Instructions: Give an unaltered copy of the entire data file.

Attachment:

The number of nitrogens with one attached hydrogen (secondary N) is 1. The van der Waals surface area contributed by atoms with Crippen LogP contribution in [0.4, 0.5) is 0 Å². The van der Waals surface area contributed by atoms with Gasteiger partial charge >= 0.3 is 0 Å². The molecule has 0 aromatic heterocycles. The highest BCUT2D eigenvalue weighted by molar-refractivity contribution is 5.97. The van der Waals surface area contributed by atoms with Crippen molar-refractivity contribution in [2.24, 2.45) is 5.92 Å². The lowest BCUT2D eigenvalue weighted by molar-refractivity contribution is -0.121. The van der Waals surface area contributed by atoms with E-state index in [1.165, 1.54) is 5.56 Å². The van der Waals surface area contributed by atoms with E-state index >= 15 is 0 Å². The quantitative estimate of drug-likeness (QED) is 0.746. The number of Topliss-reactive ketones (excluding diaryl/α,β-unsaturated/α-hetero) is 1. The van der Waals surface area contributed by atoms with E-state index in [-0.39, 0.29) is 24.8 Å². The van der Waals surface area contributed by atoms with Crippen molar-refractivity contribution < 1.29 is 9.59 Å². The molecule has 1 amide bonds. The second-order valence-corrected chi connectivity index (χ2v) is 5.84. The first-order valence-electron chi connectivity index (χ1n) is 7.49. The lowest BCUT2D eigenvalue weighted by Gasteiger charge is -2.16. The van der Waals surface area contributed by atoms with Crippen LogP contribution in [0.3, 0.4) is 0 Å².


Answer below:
The number of nitrogens with one attached hydrogen (secondary N) is 1. The van der Waals surface area contributed by atoms with Crippen LogP contribution in [0.4, 0.5) is 0 Å². The van der Waals surface area contributed by atoms with Gasteiger partial charge >= 0.3 is 0 Å². The molecule has 0 aromatic heterocycles. The highest BCUT2D eigenvalue weighted by molar-refractivity contribution is 5.97. The van der Waals surface area contributed by atoms with Crippen molar-refractivity contribution in [2.24, 2.45) is 5.92 Å². The lowest BCUT2D eigenvalue weighted by molar-refractivity contribution is -0.121. The van der Waals surface area contributed by atoms with E-state index in [1.165, 1.54) is 5.56 Å². The van der Waals surface area contributed by atoms with E-state index >= 15 is 0 Å². The quantitative estimate of drug-likeness (QED) is 0.746. The number of Topliss-reactive ketones (excluding diaryl/α,β-unsaturated/α-hetero) is 1. The van der Waals surface area contributed by atoms with E-state index in [-0.39, 0.29) is 24.8 Å². The van der Waals surface area contributed by atoms with Crippen molar-refractivity contribution < 1.29 is 9.59 Å². The molecule has 1 amide bonds. The second-order valence-corrected chi connectivity index (χ2v) is 5.84. The first-order valence-electron chi connectivity index (χ1n) is 7.49. The lowest BCUT2D eigenvalue weighted by Gasteiger charge is -2.16. The van der Waals surface area contributed by atoms with Crippen LogP contribution in [0.3, 0.4) is 0 Å².